Overall, they are often working with an applied mathematical approach to financial trading, in contrast to the more theoretical profession of quantitative researchers.
Quantitative Researchers - What are they?
They are often involved in the process of building and maintaining models used in algorithmic trading, which are then utilized to execute by quantitative traders who serve a more operational role. In this way, they typically support quantitative traders through the generation of market insights from their machine-driven and human analysis on structured and unstructured data.
The theoretical nature of their work often involves the implementation of a scientific approach to finance, through a process of:
- Creating a market hypothesis,
- Testing that hypothesis through analysis of various datasets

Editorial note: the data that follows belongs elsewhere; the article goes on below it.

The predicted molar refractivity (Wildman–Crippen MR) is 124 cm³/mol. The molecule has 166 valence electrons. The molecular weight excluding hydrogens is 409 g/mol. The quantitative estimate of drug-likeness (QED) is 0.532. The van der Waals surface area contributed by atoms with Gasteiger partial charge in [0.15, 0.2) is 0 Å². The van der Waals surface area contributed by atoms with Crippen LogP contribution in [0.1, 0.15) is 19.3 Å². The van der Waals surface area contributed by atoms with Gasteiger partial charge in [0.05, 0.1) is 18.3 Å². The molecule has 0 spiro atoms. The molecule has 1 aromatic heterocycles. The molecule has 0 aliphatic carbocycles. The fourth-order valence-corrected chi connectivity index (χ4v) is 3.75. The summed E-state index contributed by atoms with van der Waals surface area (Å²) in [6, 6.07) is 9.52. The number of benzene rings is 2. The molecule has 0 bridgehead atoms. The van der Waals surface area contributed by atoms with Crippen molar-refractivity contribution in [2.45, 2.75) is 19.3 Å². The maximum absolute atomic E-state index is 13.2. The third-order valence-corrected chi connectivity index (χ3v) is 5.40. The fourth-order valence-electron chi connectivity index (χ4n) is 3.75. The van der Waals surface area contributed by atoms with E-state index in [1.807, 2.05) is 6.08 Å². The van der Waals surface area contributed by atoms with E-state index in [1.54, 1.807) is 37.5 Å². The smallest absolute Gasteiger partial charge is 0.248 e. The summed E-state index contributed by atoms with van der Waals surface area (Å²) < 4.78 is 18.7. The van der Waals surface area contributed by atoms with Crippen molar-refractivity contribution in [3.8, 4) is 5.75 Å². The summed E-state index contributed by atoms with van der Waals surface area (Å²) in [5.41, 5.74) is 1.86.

- The development of insights utilized in the creation of trading algorithms.
They can often be located in alternate research firms or hedge funds in a "Middle Office" (MO) role.
Quantitative Researcher - Job Requirements
It is worth noting that pursuing a career in quantitative research often requires excellent academic credentials and qualifications. Most researchers have at least one of the following qualifications:
- A master's degree, or Ph.D. in a mathematical-related field.
- Proficiency in tools such as MATLAB, and Stata.
- Blend of mathematics and computer science skills proficiency in languages such as
While they often work with traders, the foundation for the algorithms they utilize is built by quantitative developers.
Quantitative Developers - What are they?
They are programmers who play an integral and key role in the building and maintaining of the algorithmic architecture utilized by quantitative traders and researchers. Due to the broad nature of professional responsibilities adopted by them in the industry, they can be further categorized into two classifications - Back office (BO) developers, and front office (FO) developers.
Back Office (BO) Developers
Back Office (BO) developers often are responsible for building and maintaining trading systems' raw architecture through their expertise in programming languages such as Java, and C++.